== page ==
• Block cloning – Block cloning accelerates copy operations, enabling quick, low-impact VM checkpoint merge operations.
    • Sparse VDL – Sparse VDL allows ReFS to zero files rapidly, reducing the time needed to create fixed VHDs from 10s of minutes to mere seconds.
  • Variable cluster sizes – ReFS supports both 4K and 64K cluster sizes. 4K is the recommended cluster size for most deployments, but 64K clusters are appropriate for large, sequential IO workloads.


ReFS is designed to support extremely large data sets–millions of terabytes–without negatively impacting performance, achieving greater scale than prior file systems.

Supported deployments

Storage Spaces Direct

Deploying ReFS on Storage Spaces Direct is recommended for virtualized workloads or network-attached storage:

  • Mirror-accelerated parity and the cache in Storage Spaces Direct deliver high performance and capacity-efficient storage.
  • The introduction of block clone and sparse VDL dramatically accelerates .vhdx file operations, such as creation, merge, and expansion.
  • Integrity-streams, online repair, and alternate data copies enable ReFS and Storage Spaces Direct to jointly to detect and correct corruptions within both metadata and data.
  • ReFS provides the functionality to scale and support large data sets.

Storage Spaces with SAS drive enclosures

Deploying ReFS on Storage Spaces with shared SAS enclosures is suitable for hosting archival data and storing user documents:

  • Integrity-streams, online repair, and alternate data copies enable ReFS and Storage Spaces to jointly to detect and correct corruptions within both metadata and data.
  • Storage Spaces deployments can also utilize block-cloning and the scalability offered in ReFS.

Basic disks

Deploying ReFS on basic disks is best suited for applications that implement their own software resiliency and availability solutions.

  • Applications that introduce their own resiliency and availability software solutions can leverage integrity-streams, block-cloning, and the ability to scale and support large data sets.


ReFS is supported with Storage Spaces, Storage Spaces Direct, and non-removable direct attached drives. ReFS is not supported with hardware virtualized storage such as SANs or RAID controllers in non-passthrough mode. USB drives are also not supported.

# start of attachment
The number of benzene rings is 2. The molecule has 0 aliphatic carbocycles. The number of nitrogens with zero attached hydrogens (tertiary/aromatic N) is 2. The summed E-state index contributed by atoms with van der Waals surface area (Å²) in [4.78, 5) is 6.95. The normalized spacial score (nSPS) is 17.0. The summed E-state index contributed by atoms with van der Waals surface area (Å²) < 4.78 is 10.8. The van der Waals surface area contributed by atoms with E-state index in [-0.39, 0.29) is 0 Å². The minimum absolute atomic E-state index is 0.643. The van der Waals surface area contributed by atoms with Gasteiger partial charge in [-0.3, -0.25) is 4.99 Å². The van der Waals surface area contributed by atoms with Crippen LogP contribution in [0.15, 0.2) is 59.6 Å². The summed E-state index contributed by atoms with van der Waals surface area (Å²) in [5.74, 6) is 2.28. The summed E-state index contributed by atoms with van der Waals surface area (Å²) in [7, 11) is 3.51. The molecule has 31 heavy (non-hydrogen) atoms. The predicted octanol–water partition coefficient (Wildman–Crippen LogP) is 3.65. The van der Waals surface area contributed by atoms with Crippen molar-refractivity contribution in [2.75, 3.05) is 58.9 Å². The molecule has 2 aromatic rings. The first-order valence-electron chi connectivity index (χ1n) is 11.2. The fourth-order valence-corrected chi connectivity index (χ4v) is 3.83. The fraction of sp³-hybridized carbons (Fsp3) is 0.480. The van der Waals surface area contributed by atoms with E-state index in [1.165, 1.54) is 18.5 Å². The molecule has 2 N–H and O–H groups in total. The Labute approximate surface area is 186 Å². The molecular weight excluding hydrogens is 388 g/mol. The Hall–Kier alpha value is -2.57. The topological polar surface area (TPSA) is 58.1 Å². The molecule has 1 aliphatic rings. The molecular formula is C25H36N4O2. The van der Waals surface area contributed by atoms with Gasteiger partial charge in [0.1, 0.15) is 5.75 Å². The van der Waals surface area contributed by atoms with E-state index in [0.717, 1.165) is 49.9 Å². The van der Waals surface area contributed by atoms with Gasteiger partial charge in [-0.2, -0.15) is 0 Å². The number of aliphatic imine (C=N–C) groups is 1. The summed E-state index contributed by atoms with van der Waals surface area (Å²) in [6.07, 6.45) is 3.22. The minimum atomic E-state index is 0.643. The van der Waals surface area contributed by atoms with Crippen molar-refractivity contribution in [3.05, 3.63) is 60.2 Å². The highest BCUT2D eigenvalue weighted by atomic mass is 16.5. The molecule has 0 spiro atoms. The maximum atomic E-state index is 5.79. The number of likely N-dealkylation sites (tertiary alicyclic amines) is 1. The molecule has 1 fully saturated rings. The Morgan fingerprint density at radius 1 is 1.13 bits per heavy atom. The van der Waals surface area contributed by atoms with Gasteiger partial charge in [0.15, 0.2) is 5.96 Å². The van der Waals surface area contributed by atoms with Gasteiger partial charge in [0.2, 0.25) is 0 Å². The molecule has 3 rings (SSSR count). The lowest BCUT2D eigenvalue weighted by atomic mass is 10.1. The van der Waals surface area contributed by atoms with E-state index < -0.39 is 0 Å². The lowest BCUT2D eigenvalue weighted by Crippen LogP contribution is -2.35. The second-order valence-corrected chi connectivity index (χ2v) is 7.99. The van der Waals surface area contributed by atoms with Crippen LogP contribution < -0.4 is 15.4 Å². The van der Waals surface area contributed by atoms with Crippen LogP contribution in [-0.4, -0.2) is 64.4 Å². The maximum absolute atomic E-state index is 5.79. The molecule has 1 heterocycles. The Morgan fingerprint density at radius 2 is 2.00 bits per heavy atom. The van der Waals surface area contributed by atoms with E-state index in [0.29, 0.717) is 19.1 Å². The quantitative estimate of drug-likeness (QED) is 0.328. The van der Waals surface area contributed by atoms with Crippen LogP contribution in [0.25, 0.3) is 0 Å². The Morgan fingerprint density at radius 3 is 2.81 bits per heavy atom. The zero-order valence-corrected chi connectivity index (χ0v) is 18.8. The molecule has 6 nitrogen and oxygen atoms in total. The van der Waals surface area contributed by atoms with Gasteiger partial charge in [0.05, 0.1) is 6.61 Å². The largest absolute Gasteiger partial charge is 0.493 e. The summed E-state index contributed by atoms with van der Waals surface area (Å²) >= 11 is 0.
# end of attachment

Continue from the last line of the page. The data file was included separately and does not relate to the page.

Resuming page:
Feature comparison


Feature ReFS NTFS
Maximum file name length 255 Unicode characters 255 Unicode characters
Maximum path name length 32K Unicode characters 32K Unicode characters
Maximum file size 35 PB (petabytes) 256 TB
Maximum volume size 35 PB 256 TB


The following features are available on ReFS and NTFS:

Functionality ReFS NTFS
BitLocker encryption Yes Yes
Data Deduplication Yes1 Yes
Cluster Shared Volume (CSV) support Yes Yes
Soft links Yes Yes
Failover cluster support Yes Yes
Access-control lists Yes Yes
USN journal Yes Yes
Changes notifications Yes Yes
Junction points Yes Yes
Mount points Yes Yes
Reparse points Yes Yes
Volume snapshots Yes Yes
File IDs Yes Yes
Oplocks Yes Yes
Sparse files Yes Yes
Named streams Yes Yes
  1. Available on Windows Server, version 1709 and later.

The following features are only available on ReFS:

Functionality ReFS NTFS
Block clone Yes No
Sparse VDL Yes No
Mirror-accelerated parity Yes (on Storage Spaces Direct) No

The following features are unavailable on ReFS at this time:

Functionality ReFS NTFS
File system compression No Yes
File system encryption No Yes
Transactions No Yes
Hard links No Yes
Object IDs No Yes
Short names No Yes
Extended attributes No Yes
Disk quotas No Yes
Bootable No Yes
Page file support No Yes
Supported on removable media No Yes
NTFS storage tiers No Yes

See also